Editor: The Loudoun Clergy and Faith Leaders Group understands that all of our faiths insist on the primacy of human dignity, and teach the Golden Rule to love our neighbors as ourselves. This letter is based on the common commitment we share to our human family. We are each motivated and inspired by our individual understanding of God and Truth; we speak together in common concern and commitment beyond any one tradition we reflect.
We affirm and applaud Gov. Northam signing new laws addressing the shameful legacy of racism here in the Commonwealth of Virginia, especially the removal of Confederate war memorials. This is an important moment in the larger need for healing the racial divides and wounds imbedded in the Virginia landscape. Hatred and racism are concerns that are not exclusive to us here in Virginia. Even so, we know that our obligation to be part of a national solution begins in our own backyard.
We further express our support for the removal and recontextualization of the Daughters of the Confederacy monument from the Loudoun Courthouse. This monument is not representative of our community and our values. It was designed to remind whites to venerate the “Lost Cause” and to reinforce Jim Crow era strictures against blacks. It gave public honor to the systemic racism of its era in its most terroristic and overt form.
In recent months neighboring counties and towns have renamed streets and schools connected to the history of slavery and racism in Virginia. In recent days we have seen them remove similar statues. Nationally, we note the United States Marine Corps and the United States Navy have now completely banned Confederate symbols from all spaces. Similarly, the United States Army stands ready to rename installations memorializing soldiers who served in the Confederate forces.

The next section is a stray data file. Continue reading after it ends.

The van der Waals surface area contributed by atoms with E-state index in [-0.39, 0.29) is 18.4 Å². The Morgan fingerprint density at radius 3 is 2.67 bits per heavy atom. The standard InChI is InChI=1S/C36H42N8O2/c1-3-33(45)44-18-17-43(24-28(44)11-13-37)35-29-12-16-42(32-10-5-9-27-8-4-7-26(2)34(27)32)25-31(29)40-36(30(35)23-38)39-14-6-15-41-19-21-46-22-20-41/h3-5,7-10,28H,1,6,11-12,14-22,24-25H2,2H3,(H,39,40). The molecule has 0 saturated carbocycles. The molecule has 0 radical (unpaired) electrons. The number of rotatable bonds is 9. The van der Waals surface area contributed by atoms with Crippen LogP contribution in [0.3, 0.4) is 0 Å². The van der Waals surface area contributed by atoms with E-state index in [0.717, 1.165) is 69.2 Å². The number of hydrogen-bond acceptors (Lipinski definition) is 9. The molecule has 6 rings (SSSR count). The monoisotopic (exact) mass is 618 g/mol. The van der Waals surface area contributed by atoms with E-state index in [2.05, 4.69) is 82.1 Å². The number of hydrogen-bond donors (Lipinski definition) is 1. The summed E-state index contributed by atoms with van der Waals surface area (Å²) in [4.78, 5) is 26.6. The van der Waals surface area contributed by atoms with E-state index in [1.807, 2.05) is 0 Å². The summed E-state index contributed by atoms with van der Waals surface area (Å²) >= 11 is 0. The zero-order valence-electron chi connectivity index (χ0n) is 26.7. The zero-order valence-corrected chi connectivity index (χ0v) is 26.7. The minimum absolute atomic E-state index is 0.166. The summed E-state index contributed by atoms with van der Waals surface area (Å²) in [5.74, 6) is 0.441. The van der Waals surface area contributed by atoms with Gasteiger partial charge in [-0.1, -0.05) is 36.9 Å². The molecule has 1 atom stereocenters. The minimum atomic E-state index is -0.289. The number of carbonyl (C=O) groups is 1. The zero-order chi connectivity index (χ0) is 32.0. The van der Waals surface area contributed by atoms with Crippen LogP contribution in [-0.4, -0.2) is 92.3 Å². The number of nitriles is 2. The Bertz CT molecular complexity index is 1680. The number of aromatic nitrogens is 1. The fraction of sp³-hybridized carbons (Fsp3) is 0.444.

All of our faith traditions know that only by facing our history can we own it and transcend the failures it records. Foundational issues of equity, concerns about systemic racism, and the hope for repair beyond simple reconciliation demands we do so. Recontextualizing the monument helps future generations better understand and wrestle with the complex legacy of slavery and systemic racism in Virginia and America. We feel it is part of the pathway toward redemption. This is the time to help the arc of history find its way to justice so that all of our neighbors can know their human dignity is affirmed.
We invite all Loudouners who share our values and concerns to email the Board of Supervisors at [email protected] That way all our names can be seen and voices heard by our Board of Supervisors. We pray that those in power affirm with meaningful actions that in our Loudoun, we model the best of America because we truly do love our neighbors as ourselves.
Dr. Steven Archer, Purcellville
Lay Pastoral Leader Kurt Ascherman, Lucketts
Rev. Dr. Larry Buxton, Ashburn
Rev. Deborah Carlton, Leesburg
Rev. David A. Douthett, Waterford
Rev. Molly Douthett, Lucketts
Hurunnessa Fariad, Loudoun
Rev. Aileen Fitzke, Sterling
Rabbi David Greenspoon, Leesburg
Rev. Jacquelyn Hollingsworth, Loudoun
Rizwan Jaka, Loudoun
Pastor Gerry Johnson, Leesburg
Rev. Alice King, Leesburg
Rev. Joshua King, Purcellville
Rev. Tracey B. Lyons, Loudoun
Imam Mohamed Magid, Loudoun
Robert Marro, Loudoun
Rev. Jake McGlothin, Loudoun
Rev. Dr. David Milam, Purcellville
Rev. Deborah Dodson Parsons, Leesburg
Rev. Daniel Vélez-Rivera, Leesburg
Rabbi Amy Sapowith, Ashburn
Pastor Michelle Thomas, Leesburg
Pastor Garrett Wolf, Dulles
Daniel Wray, Round Hill
Rev. Heather Wray, Leesburg